The Brazilian playmaker has “suffered” while at Barcelona, according to Thompson, who believes Coutinho has been used in the wrong position at his new team but has the ability to return to being the impact player he was at Liverpool.
Barcelona made Coutinho a club-record signing last year, in a deal that could be worth up to £142million, but are now reportedly open to selling him. The Reds’ Premier League rivals Chelsea and Manchester United both having been linked with a move for a player who turns 27 this summer – and Thompson believes Liverpool should also be in the running.
“I would take him back in a heartbeat,” the ex-Reds defender told Sky Sports. “But it would have to be now. You don’t want to leave it another 12 months.
“I think he still has the ability,” Thompson added.
“He’s suffered at Barcelona. We’ve seen him playing out wide on the left, but he’s not Neymar. He likes to be in the middle where he can pull strings and is getting on the ball to hurt teams. He doesn’t do that and he’s not a left-winger and that’s where he’s playing at Barcelona.
“They don’t love him like Liverpool loved him.”
Coutinho left Liverpool having made just over 200 appearances over four-and-a-half seasons, scoring 54 goals and adding a further 45 assists, and Thompson cited the Brazilian’s performance during that spell as enough evidence that he could still make an impact if he returned.
“He was that little bit clever, that creativity behind those front three that you could go to in games where you knew you were going to have the majority of the possession,” said Thompson.
“He could open that door, he could score the goals that would get you the win.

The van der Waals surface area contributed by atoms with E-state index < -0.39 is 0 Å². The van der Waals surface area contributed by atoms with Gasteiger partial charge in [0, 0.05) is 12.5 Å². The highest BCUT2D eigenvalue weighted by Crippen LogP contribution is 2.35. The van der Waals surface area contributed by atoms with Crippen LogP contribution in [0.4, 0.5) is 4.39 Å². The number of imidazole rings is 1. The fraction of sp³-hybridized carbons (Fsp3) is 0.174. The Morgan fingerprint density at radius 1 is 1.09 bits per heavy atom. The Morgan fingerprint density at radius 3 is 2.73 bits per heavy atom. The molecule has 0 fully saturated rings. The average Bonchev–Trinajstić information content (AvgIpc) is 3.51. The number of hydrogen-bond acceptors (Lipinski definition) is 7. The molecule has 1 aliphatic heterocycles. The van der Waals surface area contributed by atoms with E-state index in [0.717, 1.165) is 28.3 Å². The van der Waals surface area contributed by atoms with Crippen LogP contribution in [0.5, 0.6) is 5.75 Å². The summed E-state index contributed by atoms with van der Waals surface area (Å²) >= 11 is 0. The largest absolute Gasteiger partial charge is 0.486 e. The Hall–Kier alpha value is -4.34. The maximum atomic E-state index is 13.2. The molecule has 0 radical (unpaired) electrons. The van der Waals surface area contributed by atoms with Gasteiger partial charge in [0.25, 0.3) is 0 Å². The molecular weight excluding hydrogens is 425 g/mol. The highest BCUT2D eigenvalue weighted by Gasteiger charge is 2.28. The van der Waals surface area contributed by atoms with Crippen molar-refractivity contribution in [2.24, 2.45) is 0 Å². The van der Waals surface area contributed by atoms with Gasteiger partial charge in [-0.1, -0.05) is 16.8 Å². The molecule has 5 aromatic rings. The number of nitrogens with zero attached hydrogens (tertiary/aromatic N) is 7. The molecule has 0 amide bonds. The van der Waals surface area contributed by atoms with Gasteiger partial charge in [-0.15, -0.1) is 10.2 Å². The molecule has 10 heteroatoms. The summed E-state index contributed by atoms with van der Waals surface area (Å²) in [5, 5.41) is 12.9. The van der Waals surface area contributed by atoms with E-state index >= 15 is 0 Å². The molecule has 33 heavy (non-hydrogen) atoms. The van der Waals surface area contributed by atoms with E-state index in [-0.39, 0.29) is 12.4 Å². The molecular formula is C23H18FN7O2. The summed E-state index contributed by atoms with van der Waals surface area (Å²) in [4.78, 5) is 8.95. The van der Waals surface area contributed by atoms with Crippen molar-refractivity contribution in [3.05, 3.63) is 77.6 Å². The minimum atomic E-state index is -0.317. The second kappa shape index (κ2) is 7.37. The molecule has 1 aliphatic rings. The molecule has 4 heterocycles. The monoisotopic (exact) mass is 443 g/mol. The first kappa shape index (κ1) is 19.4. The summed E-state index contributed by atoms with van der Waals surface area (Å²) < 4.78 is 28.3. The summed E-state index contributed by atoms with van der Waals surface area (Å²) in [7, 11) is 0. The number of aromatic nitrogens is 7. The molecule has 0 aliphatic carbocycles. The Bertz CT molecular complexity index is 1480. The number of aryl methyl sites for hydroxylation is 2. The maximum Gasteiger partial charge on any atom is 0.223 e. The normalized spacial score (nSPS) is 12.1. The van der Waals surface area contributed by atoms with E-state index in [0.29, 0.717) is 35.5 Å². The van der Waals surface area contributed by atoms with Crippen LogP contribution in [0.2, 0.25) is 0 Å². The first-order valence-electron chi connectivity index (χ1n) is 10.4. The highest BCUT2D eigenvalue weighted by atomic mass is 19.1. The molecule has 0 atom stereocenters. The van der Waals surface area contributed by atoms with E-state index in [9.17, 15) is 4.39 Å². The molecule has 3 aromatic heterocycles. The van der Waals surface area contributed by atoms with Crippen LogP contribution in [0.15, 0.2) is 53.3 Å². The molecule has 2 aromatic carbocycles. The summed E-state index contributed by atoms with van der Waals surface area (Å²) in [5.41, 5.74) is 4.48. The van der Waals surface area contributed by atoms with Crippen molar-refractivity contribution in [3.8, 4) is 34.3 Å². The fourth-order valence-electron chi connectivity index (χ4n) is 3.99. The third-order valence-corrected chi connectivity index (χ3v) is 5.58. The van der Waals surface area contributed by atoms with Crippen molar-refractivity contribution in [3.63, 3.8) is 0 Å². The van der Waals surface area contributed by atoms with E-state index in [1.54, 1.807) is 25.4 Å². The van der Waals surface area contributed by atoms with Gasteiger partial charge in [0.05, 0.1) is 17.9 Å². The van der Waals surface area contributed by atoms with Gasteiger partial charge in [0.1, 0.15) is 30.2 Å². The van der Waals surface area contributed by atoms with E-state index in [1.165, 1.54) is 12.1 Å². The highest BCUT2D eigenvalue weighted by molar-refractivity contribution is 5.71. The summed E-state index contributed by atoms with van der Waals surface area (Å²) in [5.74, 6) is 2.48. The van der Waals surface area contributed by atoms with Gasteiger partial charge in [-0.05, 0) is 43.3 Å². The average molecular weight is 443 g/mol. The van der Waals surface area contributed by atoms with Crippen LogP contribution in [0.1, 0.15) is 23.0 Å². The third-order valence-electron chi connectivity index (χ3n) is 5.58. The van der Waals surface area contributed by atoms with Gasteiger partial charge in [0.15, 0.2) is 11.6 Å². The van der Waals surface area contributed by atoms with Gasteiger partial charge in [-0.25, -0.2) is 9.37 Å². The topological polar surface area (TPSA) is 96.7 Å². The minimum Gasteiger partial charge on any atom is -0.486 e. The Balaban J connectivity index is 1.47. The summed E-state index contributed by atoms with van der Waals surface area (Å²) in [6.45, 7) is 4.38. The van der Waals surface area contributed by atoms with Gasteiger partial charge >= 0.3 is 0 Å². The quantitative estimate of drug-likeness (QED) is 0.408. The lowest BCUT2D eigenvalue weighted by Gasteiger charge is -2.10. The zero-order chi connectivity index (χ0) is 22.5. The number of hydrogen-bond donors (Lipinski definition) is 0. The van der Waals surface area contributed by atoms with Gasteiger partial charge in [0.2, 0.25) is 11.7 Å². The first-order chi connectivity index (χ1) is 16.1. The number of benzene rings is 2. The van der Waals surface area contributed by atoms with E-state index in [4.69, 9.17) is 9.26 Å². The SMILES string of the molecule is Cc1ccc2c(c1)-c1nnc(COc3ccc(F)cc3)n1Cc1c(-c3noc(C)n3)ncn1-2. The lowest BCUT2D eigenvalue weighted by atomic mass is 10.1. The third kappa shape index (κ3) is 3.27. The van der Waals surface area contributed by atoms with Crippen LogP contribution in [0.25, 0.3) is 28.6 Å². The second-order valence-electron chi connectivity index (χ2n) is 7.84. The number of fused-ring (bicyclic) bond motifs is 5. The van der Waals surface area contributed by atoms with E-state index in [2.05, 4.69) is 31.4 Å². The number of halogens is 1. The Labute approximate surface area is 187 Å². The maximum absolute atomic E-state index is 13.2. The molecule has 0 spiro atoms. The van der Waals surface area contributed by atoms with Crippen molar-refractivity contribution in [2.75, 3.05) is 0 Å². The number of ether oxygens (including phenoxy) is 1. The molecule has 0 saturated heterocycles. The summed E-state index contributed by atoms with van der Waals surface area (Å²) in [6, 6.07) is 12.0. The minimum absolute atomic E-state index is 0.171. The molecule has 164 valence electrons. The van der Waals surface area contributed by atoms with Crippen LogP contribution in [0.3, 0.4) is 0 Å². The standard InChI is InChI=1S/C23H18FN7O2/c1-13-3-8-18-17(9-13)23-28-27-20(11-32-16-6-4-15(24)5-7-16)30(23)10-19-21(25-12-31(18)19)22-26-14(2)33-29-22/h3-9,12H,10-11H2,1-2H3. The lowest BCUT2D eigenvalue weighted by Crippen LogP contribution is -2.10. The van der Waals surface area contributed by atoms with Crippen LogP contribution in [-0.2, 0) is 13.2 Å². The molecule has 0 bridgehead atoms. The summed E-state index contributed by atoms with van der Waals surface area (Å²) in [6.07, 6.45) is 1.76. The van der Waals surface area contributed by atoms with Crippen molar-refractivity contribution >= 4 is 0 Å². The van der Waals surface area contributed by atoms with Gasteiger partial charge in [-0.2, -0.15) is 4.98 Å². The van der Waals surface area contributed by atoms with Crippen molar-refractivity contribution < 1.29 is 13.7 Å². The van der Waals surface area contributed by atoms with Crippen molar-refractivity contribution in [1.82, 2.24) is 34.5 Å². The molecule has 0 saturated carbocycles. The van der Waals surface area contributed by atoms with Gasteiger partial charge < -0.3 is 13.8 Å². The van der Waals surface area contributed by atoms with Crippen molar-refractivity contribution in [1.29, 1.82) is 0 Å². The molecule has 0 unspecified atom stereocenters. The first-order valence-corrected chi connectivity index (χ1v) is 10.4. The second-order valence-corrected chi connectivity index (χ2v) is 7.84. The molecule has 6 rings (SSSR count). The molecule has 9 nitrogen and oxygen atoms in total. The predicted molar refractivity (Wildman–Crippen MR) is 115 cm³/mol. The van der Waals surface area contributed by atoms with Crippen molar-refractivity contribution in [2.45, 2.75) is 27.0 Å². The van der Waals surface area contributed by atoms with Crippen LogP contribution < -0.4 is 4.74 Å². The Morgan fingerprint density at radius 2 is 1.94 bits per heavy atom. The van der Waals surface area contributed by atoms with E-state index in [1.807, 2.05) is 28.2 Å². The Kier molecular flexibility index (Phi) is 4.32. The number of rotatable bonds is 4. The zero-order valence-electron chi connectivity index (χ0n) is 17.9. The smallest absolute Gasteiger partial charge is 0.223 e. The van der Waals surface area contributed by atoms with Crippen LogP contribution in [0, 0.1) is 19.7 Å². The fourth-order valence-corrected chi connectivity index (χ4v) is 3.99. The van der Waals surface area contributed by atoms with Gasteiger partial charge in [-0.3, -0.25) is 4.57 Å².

“I would have him back, I don’t know about the football club, but he is the one with that ability.”
Thompson, who won seven league titles and three European Cups with Liverpool, captaining the side for four of those honours, hopes his former club included a buy-back clause when selling Coutinho last winter.
“Knowing our club, we’ve been very shrewd, maybe there’s a buy-back clause in there for maybe less than half what we sold him.”
The Scotland captain warned the back-to-back champions the Reds are “here to stay” when it comes to contesting domestic honours, and believes the group Jurgen Klopp has assembled can remain united as they attempt to do that.
“We are a tight-knit group, a young group, so hopefully we will be here for many years and we will be a better team in terms of maturity and experience next year,” said the left-back.
“Whether we can put in the performances remains to be seen but we hope we can.
“It is an incredible squad and I love being a part of it. I am sure we have learned a lot of lessons this season, and we just need to take that into next.
“Fingers-crossed we don’t lose anyone. We are a tight group and we don’t want to lose anyone. We will go into next season as strong as ever.”
With a second successive Champions League final to come, fellow defender Virgil Van Dijk said he felt it was the beginning of something special at Anfield.
Van Dijk also referenced the spirit within the club as a whole, and the relationship the players have with supporters as being key to that success.